Tiger Woods had just reached the point, post car-crash, divorce and New York cover story, where no one cared much about his personal life anymore. Then, this happened: “Something nice that’s happened off the course was meeting [Olympic skiier] Lindsey Vonn,” Woods wrote recently in a Facebook post. “Lindsey and I have been friends for some time, but over the last few months we have become very close and are now dating.”
It’s an understandable move, and one that’s become very common for celebrity couples: getting ahead of the story before it’s broken by a news outlet, so you have some hope of controlling the way the news is framed and presented. A Facebook post is more detailed than Kanye West shouting out Kim Kardashian’s pregnancy from a stage, and has more space to ask, as Woods did, for some space: “We thank you for your support and for respecting our privacy,” he wrote. “We want to continue our relationship, privately, as an ordinary couple and continue to compete as athletes.”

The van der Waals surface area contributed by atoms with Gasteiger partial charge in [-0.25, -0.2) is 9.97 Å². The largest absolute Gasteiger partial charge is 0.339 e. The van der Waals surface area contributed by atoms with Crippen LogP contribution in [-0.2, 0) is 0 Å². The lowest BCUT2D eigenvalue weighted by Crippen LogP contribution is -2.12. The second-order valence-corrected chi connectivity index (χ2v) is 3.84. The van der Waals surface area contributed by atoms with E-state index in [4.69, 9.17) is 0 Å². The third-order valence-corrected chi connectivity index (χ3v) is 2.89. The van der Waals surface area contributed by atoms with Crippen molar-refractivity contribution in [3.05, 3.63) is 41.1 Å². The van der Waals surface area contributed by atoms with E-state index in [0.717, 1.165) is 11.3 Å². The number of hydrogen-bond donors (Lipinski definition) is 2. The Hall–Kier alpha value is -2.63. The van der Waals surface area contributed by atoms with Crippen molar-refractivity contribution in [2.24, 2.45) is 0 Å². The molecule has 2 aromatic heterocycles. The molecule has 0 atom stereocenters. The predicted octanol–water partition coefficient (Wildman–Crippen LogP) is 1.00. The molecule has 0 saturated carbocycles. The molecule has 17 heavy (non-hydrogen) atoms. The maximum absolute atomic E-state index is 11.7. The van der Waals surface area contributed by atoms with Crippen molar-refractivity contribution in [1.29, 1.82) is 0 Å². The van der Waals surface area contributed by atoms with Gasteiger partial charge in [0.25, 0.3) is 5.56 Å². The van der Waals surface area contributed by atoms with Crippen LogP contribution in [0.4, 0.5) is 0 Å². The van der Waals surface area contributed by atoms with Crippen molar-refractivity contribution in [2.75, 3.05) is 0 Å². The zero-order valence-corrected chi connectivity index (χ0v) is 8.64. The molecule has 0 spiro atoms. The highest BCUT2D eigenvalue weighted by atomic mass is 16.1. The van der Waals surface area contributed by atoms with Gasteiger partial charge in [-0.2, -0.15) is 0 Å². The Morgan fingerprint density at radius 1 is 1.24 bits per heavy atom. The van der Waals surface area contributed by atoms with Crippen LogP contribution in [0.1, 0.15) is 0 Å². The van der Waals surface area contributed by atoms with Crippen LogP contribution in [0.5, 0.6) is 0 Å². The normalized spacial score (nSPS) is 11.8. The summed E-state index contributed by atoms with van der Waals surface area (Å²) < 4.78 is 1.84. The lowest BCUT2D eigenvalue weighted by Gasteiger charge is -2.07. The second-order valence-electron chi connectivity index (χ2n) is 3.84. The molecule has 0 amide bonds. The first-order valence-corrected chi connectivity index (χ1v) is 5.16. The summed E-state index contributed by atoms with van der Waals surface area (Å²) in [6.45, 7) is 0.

In the dull, cheery pictures Woods released with the announcement, the hosts seem to be hovering in an odd space in between a People cover shoot and a brightly-lit engagement photo. Maybe Vonn and Woods are trying to ward off public scrutiny, but their Facebook posting is in keeping with a kind of relationship creep enabled by the social media age. Even among the non-famous, we have a tendency to treat every milestone as if it’s worthy of—if not letterpressed invitations and reply cards—public professions of affection in the virtual town square. Stars, they’re just like us! But with better pre-Facebook Photoshop.